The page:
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UK Communication Strategies for Afghanistan, 2001-2014


Thomas W. Cawkwell


London: Routledge, 2016

Hardcover. viii+198 p. ISBN 978-1472473523. £60


Reviewed by Emma L Briant

University of Essex






Cawkwell offers here a forensic analysis of changing narratives of British propaganda strategies in Afghanistan from the invasion until the war ended. It further adds to a body of evidence and scholarship critiquing the role the centrality of the United States plays in British foreign policy. Argument focuses on how the ‘transnational dilemma’ (King, 2010) between appealing to the public about the benefits of collective security makes acknowledging realistic costs of delivery difficult in strategic narratives. By appealing to collective security interests, then changing narrative and appealing to national interests, and trying to make the argument these are entirely complementary, Cawkwell argues Britain’s message on Afghanistan was undermined or ineffective. He gives an analysis of the impact this had on British communication strategies and even on shaping Britain’s strategic posture in Afghanistan.

Central questions asked here largely focus on well-trodden issues of effectiveness, though Cawkwell addresses these in an interesting and valuable way, presenting new evidence and interesting analysis. I felt a deeper theoretical engagement, unpacking the reasons behind US and NATO centrality in British policymaking, as well as other drivers to war in Afghanistan, would have strengthened this. While this is not an uncritical work, an important limitation is also imposed in choosing to adopt the language and the more limited concepts employed by practitioners (for example euphemistic concepts like ‘strategic communication’ instead of perhaps ‘propaganda’) rather than making a contribution to developing concepts that unpack the relationship between coercive and informational power. This limits the author’s ability to fully step outside of institutional framing and challenge institutional perspectives on events. Its fairly dense language makes it a book for a specialist audience and for scholars of foreign policy, NGOs and experts in the field of communication, which is a shame as it offers much insight into how the war was ‘sold’, implemented and justified via policy narratives that would be interesting to many.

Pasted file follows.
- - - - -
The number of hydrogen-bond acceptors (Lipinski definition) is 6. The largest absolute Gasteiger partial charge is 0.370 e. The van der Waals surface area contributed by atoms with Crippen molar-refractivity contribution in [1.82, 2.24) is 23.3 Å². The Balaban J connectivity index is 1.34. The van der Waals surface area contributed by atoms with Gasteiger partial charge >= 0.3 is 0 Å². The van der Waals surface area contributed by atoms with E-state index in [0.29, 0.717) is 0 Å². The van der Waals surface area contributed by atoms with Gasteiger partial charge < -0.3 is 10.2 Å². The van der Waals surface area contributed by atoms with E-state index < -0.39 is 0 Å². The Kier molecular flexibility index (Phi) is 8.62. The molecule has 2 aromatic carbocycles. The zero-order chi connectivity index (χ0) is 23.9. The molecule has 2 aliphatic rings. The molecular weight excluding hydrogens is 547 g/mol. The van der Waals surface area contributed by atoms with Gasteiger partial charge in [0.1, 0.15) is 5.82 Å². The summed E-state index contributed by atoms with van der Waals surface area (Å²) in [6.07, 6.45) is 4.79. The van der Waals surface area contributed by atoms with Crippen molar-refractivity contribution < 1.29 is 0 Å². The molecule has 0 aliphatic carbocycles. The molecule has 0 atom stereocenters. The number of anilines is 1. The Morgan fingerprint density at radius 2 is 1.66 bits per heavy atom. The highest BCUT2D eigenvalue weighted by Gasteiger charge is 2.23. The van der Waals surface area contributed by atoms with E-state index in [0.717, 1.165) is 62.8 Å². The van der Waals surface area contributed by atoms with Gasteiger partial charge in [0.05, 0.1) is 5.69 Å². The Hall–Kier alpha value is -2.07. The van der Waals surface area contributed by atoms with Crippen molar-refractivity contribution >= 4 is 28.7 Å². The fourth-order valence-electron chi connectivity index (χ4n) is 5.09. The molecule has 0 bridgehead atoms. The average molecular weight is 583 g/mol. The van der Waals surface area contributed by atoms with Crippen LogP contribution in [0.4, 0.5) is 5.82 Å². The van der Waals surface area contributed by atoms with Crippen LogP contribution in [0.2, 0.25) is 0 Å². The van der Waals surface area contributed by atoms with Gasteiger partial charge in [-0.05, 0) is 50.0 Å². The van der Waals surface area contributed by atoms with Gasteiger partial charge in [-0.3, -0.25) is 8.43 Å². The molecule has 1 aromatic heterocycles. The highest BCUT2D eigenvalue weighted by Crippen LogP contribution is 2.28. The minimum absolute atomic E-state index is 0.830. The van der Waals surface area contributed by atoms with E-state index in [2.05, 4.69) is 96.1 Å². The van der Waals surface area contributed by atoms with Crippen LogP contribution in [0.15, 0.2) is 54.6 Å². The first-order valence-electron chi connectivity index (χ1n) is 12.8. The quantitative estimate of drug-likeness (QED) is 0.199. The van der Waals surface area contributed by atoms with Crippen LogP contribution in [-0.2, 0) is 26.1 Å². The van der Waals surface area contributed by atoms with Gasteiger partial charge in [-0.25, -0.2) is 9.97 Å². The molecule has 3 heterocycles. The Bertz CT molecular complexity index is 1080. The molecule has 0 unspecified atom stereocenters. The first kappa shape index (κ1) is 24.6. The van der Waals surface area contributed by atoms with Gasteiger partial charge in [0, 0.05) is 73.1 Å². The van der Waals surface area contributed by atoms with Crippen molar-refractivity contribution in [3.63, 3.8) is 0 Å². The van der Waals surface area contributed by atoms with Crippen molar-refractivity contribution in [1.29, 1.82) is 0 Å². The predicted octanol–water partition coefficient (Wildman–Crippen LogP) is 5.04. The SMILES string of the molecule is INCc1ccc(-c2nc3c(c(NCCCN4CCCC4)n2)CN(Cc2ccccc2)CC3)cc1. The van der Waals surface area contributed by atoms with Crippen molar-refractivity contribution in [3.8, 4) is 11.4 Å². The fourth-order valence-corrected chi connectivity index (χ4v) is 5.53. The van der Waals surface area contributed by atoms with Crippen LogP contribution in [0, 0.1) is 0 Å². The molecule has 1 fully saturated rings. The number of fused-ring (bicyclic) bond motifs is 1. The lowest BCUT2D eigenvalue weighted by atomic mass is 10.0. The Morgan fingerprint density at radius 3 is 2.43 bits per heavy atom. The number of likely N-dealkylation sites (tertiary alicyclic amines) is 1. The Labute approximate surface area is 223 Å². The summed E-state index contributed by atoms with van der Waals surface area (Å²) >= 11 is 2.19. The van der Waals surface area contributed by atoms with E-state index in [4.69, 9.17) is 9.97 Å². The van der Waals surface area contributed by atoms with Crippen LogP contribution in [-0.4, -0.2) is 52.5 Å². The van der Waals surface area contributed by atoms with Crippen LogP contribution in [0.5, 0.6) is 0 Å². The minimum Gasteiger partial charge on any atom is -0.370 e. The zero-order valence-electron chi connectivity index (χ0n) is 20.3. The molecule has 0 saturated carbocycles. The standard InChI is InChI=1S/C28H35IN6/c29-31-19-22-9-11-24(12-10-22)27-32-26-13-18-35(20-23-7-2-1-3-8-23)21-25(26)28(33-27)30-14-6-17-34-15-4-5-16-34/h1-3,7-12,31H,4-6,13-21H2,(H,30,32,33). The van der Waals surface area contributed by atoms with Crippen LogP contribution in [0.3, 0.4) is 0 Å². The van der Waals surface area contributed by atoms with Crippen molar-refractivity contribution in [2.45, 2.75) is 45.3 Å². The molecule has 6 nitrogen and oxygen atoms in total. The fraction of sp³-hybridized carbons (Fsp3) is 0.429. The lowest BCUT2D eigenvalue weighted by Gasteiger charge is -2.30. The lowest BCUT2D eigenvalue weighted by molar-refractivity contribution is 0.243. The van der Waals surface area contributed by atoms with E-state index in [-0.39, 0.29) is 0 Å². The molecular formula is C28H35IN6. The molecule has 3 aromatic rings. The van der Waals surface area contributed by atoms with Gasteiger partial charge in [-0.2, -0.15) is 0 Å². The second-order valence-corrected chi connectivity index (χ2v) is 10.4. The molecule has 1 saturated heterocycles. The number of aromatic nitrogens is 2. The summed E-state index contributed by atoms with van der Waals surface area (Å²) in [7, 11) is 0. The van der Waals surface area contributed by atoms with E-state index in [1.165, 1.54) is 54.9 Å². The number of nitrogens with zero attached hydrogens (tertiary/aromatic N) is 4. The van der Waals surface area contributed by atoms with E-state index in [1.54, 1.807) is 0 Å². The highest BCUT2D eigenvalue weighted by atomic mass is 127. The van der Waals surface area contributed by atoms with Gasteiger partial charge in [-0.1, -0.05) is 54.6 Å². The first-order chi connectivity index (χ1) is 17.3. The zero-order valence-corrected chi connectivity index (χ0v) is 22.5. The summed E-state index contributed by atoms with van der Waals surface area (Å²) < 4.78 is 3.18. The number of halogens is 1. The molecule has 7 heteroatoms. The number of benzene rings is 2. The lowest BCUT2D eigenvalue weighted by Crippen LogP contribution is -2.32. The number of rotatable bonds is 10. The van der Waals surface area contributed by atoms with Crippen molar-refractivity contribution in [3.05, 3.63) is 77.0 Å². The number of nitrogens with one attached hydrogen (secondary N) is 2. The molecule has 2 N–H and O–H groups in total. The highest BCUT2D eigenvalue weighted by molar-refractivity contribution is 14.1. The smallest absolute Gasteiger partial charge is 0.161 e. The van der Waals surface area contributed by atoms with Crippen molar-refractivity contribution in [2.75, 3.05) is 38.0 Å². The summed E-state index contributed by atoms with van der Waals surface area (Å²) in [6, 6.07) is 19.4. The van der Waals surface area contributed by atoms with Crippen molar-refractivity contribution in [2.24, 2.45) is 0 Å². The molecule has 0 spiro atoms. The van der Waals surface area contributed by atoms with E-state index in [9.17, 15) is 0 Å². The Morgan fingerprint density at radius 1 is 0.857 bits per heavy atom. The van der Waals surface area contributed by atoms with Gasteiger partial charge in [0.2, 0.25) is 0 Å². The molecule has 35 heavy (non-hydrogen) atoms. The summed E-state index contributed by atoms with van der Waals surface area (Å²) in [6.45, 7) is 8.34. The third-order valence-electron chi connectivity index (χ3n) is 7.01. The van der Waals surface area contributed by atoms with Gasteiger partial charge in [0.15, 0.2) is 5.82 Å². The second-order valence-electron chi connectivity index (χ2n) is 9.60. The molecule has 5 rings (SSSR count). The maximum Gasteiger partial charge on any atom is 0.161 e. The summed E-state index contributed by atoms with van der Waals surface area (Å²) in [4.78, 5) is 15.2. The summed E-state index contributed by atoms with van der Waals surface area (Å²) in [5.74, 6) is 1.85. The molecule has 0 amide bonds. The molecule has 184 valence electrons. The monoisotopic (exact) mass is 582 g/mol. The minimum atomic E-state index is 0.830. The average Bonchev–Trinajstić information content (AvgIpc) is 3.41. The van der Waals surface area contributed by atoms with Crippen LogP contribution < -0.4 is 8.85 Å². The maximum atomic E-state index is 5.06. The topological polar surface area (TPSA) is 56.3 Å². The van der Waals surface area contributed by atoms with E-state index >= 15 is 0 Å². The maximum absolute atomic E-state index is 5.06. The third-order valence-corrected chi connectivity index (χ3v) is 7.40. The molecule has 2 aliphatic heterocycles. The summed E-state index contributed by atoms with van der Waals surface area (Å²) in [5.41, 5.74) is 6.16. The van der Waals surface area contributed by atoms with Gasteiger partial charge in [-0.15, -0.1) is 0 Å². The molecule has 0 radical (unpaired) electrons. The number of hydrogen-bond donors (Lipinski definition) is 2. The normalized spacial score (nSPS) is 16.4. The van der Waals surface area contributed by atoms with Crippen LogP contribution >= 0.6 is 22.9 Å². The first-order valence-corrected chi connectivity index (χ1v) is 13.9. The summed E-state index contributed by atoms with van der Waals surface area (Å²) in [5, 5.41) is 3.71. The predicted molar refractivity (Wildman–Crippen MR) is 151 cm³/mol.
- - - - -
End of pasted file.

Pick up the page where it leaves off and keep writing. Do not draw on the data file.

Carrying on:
The book is however a useful addition for teaching at the higher levels. Few books have given such a thorough and extended analysis of British propaganda in Afghanistan and this provides a truly valuable new study on a conflict that remains of continuing importance.



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